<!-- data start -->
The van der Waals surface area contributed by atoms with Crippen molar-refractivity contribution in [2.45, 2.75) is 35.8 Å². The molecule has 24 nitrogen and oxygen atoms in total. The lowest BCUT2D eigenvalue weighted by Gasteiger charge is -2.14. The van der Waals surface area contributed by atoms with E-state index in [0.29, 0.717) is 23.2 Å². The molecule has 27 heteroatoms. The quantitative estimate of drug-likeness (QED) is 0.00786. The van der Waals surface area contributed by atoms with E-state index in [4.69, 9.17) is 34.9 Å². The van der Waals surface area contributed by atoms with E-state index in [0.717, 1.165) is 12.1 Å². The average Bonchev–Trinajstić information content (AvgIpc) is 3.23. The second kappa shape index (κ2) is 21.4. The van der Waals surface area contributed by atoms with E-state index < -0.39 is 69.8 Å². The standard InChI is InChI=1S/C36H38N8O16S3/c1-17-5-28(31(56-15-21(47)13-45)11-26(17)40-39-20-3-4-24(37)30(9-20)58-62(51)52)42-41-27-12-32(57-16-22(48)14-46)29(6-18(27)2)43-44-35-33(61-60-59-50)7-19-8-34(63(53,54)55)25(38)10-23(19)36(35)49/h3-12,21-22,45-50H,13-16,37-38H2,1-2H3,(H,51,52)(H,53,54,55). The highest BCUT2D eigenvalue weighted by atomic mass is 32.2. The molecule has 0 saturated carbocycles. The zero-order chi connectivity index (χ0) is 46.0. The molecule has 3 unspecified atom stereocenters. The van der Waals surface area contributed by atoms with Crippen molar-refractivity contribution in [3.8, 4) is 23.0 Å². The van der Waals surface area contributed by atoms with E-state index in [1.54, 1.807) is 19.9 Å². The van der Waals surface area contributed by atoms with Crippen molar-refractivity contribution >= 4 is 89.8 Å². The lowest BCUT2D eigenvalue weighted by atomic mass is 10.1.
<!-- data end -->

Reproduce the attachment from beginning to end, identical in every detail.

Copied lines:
The van der Waals surface area contributed by atoms with Crippen molar-refractivity contribution in [2.45, 2.75) is 35.8 Å². The molecule has 24 nitrogen and oxygen atoms in total. The lowest BCUT2D eigenvalue weighted by Gasteiger charge is -2.14. The van der Waals surface area contributed by atoms with E-state index in [0.29, 0.717) is 23.2 Å². The molecule has 27 heteroatoms. The quantitative estimate of drug-likeness (QED) is 0.00786. The van der Waals surface area contributed by atoms with E-state index in [4.69, 9.17) is 34.9 Å². The van der Waals surface area contributed by atoms with E-state index in [0.717, 1.165) is 12.1 Å². The average Bonchev–Trinajstić information content (AvgIpc) is 3.23. The second kappa shape index (κ2) is 21.4. The van der Waals surface area contributed by atoms with E-state index < -0.39 is 69.8 Å². The standard InChI is InChI=1S/C36H38N8O16S3/c1-17-5-28(31(56-15-21(47)13-45)11-26(17)40-39-20-3-4-24(37)30(9-20)58-62(51)52)42-41-27-12-32(57-16-22(48)14-46)29(6-18(27)2)43-44-35-33(61-60-59-50)7-19-8-34(63(53,54)55)25(38)10-23(19)36(35)49/h3-12,21-22,45-50H,13-16,37-38H2,1-2H3,(H,51,52)(H,53,54,55). The highest BCUT2D eigenvalue weighted by atomic mass is 32.2. The molecule has 0 saturated carbocycles. The zero-order chi connectivity index (χ0) is 46.0. The molecule has 3 unspecified atom stereocenters. The van der Waals surface area contributed by atoms with Crippen molar-refractivity contribution in [3.8, 4) is 23.0 Å². The van der Waals surface area contributed by atoms with E-state index in [1.54, 1.807) is 19.9 Å². The van der Waals surface area contributed by atoms with Crippen molar-refractivity contribution >= 4 is 89.8 Å². The lowest BCUT2D eigenvalue weighted by atomic mass is 10.1.